As the Sangre de Cristo Mountains, the southernmost extension of the Rockies, rise from the desert floor, and elevations start to exceed 8,000 feet or so, average temperatures drop sufficiently to support trout. Historically, in the Rio Grande Valley, these were a distinctive sub-species of Cutthroat. The original range extended into the Sandia Mountains near Albuquerque, and even further south. Today, the most southerly streams are found in high elevation headwaters streams near Santa Fe.
Data on this map was collected from a variety of sources: mostly particularly the 2008 Range-Wide Assessment of Rio Grande Cutthroat (See Dowloads) supplemented by a host of other sources. We’ve mapped every stream documented by any reliable sources to hold Rio Grande Cutthroat. We’ve also extracted useful information about population abundance, stream width, and habitat. It’s not available for all streams, but for many of them.
Note that abundance information is cyclical and will vary for the same stream year to year. Note too that higher fish counts don’t necessarily mean it’s a better fishing stream: it could mean a small stream with lots of tiny trout.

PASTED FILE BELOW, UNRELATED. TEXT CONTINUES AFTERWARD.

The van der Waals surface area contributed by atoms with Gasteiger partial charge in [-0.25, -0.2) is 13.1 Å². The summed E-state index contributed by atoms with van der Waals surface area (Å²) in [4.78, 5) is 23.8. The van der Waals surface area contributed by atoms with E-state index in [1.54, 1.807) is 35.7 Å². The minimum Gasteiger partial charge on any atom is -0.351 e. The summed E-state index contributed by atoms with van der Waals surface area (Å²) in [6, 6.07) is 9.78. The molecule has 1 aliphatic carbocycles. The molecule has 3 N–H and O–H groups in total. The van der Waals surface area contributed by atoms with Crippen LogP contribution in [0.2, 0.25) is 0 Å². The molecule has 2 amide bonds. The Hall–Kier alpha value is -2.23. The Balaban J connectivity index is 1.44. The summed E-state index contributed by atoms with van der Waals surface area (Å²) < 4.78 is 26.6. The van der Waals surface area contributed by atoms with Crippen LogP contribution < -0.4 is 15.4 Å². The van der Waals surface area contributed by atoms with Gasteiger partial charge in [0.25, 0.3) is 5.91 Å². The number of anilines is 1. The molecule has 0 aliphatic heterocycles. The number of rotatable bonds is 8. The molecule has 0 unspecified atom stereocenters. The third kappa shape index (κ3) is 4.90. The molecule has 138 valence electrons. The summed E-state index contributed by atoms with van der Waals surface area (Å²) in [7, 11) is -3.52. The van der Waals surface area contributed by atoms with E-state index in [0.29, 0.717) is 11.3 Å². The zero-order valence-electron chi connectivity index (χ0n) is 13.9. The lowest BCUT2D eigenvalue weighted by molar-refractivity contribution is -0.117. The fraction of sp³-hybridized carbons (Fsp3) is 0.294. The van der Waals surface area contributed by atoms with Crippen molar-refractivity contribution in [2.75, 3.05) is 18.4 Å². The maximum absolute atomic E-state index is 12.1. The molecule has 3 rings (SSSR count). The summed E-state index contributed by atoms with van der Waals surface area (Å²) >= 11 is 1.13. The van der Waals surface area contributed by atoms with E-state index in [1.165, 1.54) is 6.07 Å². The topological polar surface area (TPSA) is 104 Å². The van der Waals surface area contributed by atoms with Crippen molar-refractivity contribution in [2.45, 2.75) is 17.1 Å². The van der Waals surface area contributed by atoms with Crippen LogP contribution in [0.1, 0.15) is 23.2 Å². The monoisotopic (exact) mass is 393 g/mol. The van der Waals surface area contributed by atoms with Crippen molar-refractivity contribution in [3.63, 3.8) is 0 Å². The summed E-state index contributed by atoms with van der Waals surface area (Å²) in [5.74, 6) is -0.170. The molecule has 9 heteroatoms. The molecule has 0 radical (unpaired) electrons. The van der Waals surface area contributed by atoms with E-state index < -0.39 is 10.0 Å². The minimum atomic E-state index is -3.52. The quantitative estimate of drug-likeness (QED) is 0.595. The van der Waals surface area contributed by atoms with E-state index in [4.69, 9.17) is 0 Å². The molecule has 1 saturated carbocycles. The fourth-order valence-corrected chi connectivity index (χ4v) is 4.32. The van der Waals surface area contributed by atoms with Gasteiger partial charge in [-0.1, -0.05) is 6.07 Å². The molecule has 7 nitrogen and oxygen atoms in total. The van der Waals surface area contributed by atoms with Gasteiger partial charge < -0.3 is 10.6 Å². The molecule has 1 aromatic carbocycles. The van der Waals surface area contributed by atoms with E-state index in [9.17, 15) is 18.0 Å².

Finally, be sure to check fire conditions. The 2013 fires destroyed at least one established RGCT population in NM, and severely damaged several others. It can take several years to a decade or longer for a stream to recover from a major fire.
This is an essential tool if you’re planning a trip for Rio Grande Cutts. NOTE: you MUST check state or tribal regulations. Many of these streams are managed under special regulations, and some are closed to fishing.